Yahoo! Yodeler Sues for Royalties

Yahoo’s signature “yodel” — which closes out each of the Web portal’s TV ads — has come under fire from a country singer seeking $5 million in damages for copyright infringement.

Rounder Records recording artist Wylie Gustafson, frontman for Wylie & the Wild West, claims in a suit filed earlier this week in U.S. District Court for the Central District of California that he not only is the Yahoo yodeler, but that the portal has continued recycling his yodel since he recorded it for one-time-use in 1996.

The country performer is seeking $5 million in damages, and an injunction on Yahoo using the yodel, which it has trademarked, in future ads.

Gustafson charges that he was hired through an audio production facility to create and record a yodel for use in Yahoo’s first television commercial, “The Pond,” designed by ad agency Black Rocket. Over time, that yodel has found its way into every television and radio spot for the site, as well as online — as part of Yahoo Instant Messenger.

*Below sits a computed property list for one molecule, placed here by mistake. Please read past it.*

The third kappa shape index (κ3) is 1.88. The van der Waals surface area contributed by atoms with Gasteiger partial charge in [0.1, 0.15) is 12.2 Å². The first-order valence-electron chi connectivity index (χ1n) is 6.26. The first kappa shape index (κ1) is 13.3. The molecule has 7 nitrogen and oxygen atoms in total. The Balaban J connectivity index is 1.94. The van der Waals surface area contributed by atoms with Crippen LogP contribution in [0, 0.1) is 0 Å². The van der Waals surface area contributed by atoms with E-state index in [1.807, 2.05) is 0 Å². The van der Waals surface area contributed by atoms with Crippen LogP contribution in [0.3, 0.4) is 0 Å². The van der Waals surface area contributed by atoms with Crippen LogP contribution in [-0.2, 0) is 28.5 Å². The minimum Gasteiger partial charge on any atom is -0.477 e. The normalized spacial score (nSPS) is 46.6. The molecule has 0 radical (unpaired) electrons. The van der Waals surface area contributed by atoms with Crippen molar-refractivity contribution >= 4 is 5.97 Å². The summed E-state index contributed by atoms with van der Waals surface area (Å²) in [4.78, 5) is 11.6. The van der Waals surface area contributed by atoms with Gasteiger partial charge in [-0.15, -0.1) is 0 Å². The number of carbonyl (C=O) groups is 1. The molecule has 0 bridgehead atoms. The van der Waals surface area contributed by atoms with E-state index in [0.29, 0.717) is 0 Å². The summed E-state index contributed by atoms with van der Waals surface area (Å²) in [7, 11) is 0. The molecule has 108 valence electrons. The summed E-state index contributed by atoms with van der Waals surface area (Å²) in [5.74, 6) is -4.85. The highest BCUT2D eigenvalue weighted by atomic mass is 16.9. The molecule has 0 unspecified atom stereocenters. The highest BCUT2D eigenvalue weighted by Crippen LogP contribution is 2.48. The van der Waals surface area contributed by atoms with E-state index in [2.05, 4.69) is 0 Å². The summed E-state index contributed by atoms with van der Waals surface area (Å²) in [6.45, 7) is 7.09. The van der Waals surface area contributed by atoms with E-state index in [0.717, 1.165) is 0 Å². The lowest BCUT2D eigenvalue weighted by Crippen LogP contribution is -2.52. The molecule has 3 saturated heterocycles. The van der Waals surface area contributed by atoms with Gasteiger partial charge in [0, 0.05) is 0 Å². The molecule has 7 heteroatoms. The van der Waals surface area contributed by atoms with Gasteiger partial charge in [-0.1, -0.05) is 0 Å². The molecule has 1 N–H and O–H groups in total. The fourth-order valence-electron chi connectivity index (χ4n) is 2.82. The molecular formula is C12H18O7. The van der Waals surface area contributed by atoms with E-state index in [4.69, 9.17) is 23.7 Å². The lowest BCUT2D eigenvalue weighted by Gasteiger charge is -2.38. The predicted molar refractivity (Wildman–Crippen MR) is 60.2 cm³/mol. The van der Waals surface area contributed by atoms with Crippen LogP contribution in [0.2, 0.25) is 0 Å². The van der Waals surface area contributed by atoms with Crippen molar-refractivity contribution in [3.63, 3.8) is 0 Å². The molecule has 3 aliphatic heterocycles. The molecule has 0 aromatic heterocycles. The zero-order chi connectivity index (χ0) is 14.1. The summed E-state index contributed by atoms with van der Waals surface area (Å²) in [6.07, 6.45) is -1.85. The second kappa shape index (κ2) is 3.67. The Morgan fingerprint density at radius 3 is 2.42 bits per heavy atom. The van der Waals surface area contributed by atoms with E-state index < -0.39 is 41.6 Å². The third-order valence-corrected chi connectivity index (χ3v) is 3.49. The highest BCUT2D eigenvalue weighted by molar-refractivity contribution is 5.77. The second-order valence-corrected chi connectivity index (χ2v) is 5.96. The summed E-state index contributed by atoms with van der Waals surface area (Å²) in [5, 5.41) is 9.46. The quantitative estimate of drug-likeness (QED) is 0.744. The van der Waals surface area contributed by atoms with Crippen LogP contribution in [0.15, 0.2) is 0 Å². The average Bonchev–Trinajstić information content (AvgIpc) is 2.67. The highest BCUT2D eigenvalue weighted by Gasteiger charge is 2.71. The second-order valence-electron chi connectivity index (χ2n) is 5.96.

Gustafson maintains that he was paid $590 for the work, with the understanding his yodel would only be used for that specific commercial. The firm didn’t obtain a written release or agreement for reuse of the yodel, he said.

Spokespeople from Yahoo were not available for comment or to confirm Gustafson’s participation in the commercial. Independent verification by InternetNews.com, however, strongly suggests that the country performer’s claim of being the original yodeler is legitimate.

“I’ve been trying to get it resolved without litigation for such a long time, and they haven’t even acknowledged it,” said Gustafson, who added that he and his lawyers have tried to contact the company repeatedly for the past three years, seeking remuneration. “I’m not the litigious type, but unfortunately, that’s what it’s come to.”

The $5 million claim for damages is “an estimate,” Gustafson said. “If they were paying royalties on the commercials and the Yahoo messenger service … the yodel has probably been heard millions of times.”

“We don’t have any idea what the actual figure is, but Yahoo has all the records of when their commercials aired,” he added. “So that’s just a figure that the attorneys came up with.”

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